**Key words:**

*DV01, Dollar Duration, PV01/PVBP, Delta, Effective DV01, Macaulay Duration, Modified Duration, Interest rate swaps sensitivities*

The concept of interest rate risk is often confused by a lot of terminology but actually is one of the easiest and straight forward approaches: how price changes as yields change, i.e. what is the sensitivity?

There are two measures of interest rate sensitivity in fixed income: Duration and DV01.

These measures often deal with parallel shifts in the yield curve but in reality yield curves may undergo different strange twists, flattening, steepening etc.

One approach toward solving this problem is key rate duration (also called partial DV01) and bucket exposure.

For simplicity purpose we assume parallel shifting in this article.

__BONDS__**DV01**

**1.** DV01 (Dollar value of a 1bp) defines how much the clean price of the bond will change for a one basis point move in its yield to maturity.

**2.** The other definition is the change in the bond’s value for a 1bp change in market yields.

DV01 also referred to as PV01/PVBP (present value of a 1bp). Market has also developed several alternative terms such as Risk, Dollar duration or Delta. Therefore, assuming parallel shifting of the curve we define the interest rate risk as follows:

Let’s consider a bond with start date 01.01.2015 and maturity date 01.01.2018 which paying 2% coupon annually.

**1.** In the table above we calculate Risk by shifting market yields (actually Zero yield curve) by 1bp up and down.

Total resulting Risk calculated in the column “PV01”= 0.02884258. It is said to be effective DV01.

Effective DV01 takes into account both the discounting that occurs at different interest rates as well as changes in cash flows.

It is useful when a portfolio contains callable securities.

**2.** If we shift yield to maturity instead of market yields, we derive almost the same PV01 which is 0.02884479.

It is said to be DV01 or PV01/PVBP. The table below shows the calculations.

As can be seen the difference between two calculations is minor for a single bond.

Duration can be used as a measure of risk in bond market. It comes in many forms.

The most commonly used are Macaulay and Modified. The concept is the longer the duration the more sensitive a bond is to changes in interest rates.

**Macaulay Duration**

This duration is sometimes referred as the average term of the cash flows weighted by their present value.

From our calculation it follows that after 2.94 years we will have gotten $100 repaid, i.e. it takes 2.94 years to recover the true cost of the bond.

Formally, Macaulay duration is constructed by taking the derivative of the present value of each cash flow with respect to yield of a bond:

We can rewrite this as:

Taking into account that DV01=-∆P/∆Y this formula can be rewritten as:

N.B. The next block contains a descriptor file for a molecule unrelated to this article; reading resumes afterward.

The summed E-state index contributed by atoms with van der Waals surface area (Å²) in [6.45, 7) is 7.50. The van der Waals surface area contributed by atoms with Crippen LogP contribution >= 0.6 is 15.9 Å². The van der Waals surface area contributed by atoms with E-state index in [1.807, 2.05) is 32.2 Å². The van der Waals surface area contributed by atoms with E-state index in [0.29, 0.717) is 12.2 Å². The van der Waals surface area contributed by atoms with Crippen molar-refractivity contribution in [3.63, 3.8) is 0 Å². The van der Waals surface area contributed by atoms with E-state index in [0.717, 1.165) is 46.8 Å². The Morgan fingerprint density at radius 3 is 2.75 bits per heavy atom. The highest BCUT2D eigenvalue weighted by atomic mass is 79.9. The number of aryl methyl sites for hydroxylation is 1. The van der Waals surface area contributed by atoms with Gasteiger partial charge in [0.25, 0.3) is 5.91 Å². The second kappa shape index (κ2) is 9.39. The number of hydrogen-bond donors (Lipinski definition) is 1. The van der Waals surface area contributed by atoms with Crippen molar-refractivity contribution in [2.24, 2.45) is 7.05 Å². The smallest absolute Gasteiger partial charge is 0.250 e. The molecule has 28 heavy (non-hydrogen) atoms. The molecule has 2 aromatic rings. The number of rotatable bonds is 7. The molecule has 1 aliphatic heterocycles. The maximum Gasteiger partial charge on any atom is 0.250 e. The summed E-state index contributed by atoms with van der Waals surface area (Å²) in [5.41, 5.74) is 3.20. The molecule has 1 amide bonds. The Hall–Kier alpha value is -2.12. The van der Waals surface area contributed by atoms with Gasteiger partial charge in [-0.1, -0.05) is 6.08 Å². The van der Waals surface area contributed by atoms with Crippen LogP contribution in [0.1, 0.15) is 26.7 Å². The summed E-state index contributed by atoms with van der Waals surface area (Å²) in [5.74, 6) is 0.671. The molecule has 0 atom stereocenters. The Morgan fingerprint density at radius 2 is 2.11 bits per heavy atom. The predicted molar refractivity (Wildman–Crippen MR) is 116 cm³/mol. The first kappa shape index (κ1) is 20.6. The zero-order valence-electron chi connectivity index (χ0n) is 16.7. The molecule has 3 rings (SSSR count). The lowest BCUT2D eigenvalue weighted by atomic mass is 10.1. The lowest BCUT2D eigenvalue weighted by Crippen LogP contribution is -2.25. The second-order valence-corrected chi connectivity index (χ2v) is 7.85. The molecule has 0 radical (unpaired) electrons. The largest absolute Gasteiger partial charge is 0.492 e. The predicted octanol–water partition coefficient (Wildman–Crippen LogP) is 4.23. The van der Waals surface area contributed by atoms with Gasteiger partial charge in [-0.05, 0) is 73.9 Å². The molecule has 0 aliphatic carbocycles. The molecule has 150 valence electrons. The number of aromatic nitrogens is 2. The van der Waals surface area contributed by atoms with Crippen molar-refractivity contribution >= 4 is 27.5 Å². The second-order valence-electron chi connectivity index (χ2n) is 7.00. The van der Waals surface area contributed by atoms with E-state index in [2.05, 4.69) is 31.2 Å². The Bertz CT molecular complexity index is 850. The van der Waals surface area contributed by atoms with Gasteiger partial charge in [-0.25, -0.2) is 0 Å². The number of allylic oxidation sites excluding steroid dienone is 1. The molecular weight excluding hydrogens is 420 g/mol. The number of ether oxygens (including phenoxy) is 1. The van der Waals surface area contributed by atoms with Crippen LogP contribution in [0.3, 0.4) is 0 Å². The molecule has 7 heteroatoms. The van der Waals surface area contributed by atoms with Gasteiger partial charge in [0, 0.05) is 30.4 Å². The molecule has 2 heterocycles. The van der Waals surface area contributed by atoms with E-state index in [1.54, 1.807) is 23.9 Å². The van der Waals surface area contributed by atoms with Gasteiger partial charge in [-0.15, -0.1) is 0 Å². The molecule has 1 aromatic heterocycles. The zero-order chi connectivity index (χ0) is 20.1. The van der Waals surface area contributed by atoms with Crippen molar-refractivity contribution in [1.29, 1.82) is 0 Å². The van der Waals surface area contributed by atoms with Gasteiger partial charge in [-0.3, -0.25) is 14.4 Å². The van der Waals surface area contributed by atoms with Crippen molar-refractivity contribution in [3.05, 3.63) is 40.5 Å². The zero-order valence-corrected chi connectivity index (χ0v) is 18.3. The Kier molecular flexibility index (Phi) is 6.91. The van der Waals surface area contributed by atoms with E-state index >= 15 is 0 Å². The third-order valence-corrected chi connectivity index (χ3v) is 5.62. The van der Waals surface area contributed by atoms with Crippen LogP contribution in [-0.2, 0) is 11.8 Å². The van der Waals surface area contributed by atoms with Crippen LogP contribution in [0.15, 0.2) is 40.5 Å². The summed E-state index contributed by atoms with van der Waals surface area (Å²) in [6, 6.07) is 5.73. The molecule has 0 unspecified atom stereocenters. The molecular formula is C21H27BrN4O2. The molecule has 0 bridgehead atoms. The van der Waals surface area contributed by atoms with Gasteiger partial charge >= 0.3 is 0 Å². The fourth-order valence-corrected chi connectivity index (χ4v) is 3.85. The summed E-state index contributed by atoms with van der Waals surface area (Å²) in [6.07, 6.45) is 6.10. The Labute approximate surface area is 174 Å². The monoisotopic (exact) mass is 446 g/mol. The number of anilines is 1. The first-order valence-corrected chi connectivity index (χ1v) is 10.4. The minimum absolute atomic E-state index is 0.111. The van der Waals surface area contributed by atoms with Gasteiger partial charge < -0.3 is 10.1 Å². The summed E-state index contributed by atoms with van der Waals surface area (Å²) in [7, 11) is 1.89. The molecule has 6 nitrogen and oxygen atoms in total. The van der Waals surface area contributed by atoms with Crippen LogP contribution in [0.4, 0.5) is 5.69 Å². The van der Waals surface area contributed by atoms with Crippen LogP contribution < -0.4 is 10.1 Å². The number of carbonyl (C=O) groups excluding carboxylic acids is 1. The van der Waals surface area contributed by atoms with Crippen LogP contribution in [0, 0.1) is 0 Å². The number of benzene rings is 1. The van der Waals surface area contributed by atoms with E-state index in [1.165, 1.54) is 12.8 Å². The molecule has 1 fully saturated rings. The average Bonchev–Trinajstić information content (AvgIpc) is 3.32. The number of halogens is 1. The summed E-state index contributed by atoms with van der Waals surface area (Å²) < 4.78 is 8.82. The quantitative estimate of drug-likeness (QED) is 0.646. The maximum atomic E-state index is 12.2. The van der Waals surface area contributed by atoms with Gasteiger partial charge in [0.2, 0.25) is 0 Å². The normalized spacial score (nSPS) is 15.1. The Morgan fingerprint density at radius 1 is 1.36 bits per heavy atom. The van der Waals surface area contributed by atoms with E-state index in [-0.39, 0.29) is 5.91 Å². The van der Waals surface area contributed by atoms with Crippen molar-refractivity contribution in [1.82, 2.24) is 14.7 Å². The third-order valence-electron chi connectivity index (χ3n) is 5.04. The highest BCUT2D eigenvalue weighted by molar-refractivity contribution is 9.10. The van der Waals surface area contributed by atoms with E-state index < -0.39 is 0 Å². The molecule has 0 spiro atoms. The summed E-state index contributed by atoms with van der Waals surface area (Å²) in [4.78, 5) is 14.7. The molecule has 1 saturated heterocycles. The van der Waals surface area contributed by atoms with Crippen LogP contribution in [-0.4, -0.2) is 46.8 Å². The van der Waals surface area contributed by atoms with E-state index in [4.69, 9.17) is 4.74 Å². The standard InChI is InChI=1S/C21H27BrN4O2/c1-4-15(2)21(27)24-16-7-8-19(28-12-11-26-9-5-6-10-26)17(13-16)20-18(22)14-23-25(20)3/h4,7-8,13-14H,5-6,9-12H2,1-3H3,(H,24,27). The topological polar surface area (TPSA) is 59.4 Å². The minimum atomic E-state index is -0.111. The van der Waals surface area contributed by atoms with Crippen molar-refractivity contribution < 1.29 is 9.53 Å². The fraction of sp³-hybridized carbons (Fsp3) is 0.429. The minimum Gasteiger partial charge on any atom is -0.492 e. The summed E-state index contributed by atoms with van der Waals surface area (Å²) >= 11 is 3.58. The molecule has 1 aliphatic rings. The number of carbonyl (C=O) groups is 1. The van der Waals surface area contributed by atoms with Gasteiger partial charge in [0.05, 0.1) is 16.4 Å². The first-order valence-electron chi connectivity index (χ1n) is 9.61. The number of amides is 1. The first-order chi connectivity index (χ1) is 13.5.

**Modified Duration**

In order to measure an absolute change in the bond’s yield we use Modified duration that expands Macaulay duration:

We can rewrite this as: ∆P = -MD*P*∆Y. Consider our bond selling with MD = 2.8838.

For every 1% change in the bond’s yield the market value of the bond will move inversely approximately by 2.8838% without taking into account convexity effect.

The calculations are attached in the **Excel** file.

Modified duration is always smaller than Macaulay duration and is extensively used in practice.

Generally, DV01/PV01 is a more accurate and more general measure of interest rate sensitivity than duration.

__INTEREST RATE SWAPS__DV01/PV01 can be used for instruments with zero value such as Interest rate swaps where percentage changes and modified duration are less useful.

Valuation of swaps depends on a sequence of discount factors and there is no such thing as a yield on a swap.

DV01 can be used for any sequence of positive and negative cash flows.

**1.** DV01 is the change in present value of the swap for a 1bp parallel shift in the swap curve.

**2.** PV01 is the present value of a 1bp annuity with a maturity equal to the swap maturity. PV01 shows how much the value of the swap changes if the fixed coupon changed by 1bp. Note, the swap curve remains unchanged.

As we see, DV01 and PV01 are completely different things. They are not the same as in the bonds world. DV01 ≈ PV01 only if we deal with a par swap.

A swap has a positive DV01 if the swap curve shifted downward by 1bp and the swap’s value increases.

A negative DV01 is when the value of the swap decreases when the curve is shifted downwards by 1 bp.

I was looking at your spreadsheet. Where did you get YTM as 1.9947%?

You calculated PV in two different ways. They are almost identical as they should be based on the definition of YTM. However, I don’t see any calculation to find YTM.

The plus signs have gone missing in my equation!

Hi Alex

Thank you for reply. I am sorry – my question was not very clear. I understand that you are solving:

PV = C / (1 + r1) + C / (1 + r2)^2 + (C + F)/(1 + r3)^3 = C / (1 + y) + C / (1 + y)^2 + (C + F)/(1 + y)^3

I believe it can only be solved through an iterative algorithm (e.g. Newton-Raphson). Did you use one financial calculator to get this magic figure, 1.9947%? I see 1.9947% in your spreadsheet as an input. Presumably, it was computed externally.

Dear Joe,

assume you have a zero coupon curve like 1y=1,60%;2=1,80%;3=2%.

YTM = 1,9947% will give you the same result as yields above if you invest your money for 3 years.

The procedure is called “yield to maturity from spot rates”.

Thank you for your clarification. So you have used Excel itself to do the iteration.\n\nI’ll read your other articles too. I like the way you explain things that are often misrepresented or confused in books and papers!\n

Hi Joe!

On the sheet “YTM”, try to change the cell C7, so the the E12 is equal to the cell E13 (sheet “ZC”). :))))

Joe,\nthis is a main purpose of this blog. Unfortunelly, I have no time to write more…))) but sure I will